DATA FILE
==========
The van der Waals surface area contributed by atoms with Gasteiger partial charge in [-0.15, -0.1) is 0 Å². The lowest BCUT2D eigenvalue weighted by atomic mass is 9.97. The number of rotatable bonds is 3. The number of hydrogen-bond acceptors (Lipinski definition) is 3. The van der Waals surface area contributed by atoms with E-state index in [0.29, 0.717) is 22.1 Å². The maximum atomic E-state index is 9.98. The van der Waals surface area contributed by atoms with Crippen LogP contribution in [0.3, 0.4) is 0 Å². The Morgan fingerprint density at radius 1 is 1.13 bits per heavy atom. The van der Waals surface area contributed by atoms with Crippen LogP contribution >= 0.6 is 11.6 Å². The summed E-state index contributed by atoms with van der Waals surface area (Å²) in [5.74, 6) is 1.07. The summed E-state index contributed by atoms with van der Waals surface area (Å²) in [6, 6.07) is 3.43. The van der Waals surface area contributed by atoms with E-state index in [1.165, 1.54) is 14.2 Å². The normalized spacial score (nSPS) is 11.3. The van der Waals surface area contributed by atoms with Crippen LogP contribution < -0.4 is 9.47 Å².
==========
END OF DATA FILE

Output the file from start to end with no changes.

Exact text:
The van der Waals surface area contributed by atoms with Gasteiger partial charge in [-0.15, -0.1) is 0 Å². The lowest BCUT2D eigenvalue weighted by atomic mass is 9.97. The number of rotatable bonds is 3. The number of hydrogen-bond acceptors (Lipinski definition) is 3. The van der Waals surface area contributed by atoms with E-state index in [0.29, 0.717) is 22.1 Å². The maximum atomic E-state index is 9.98. The van der Waals surface area contributed by atoms with Crippen LogP contribution in [0.3, 0.4) is 0 Å². The Morgan fingerprint density at radius 1 is 1.13 bits per heavy atom. The van der Waals surface area contributed by atoms with Crippen LogP contribution >= 0.6 is 11.6 Å². The summed E-state index contributed by atoms with van der Waals surface area (Å²) in [5.74, 6) is 1.07. The summed E-state index contributed by atoms with van der Waals surface area (Å²) in [6, 6.07) is 3.43. The van der Waals surface area contributed by atoms with E-state index in [1.165, 1.54) is 14.2 Å². The normalized spacial score (nSPS) is 11.3. The van der Waals surface area contributed by atoms with Crippen LogP contribution < -0.4 is 9.47 Å².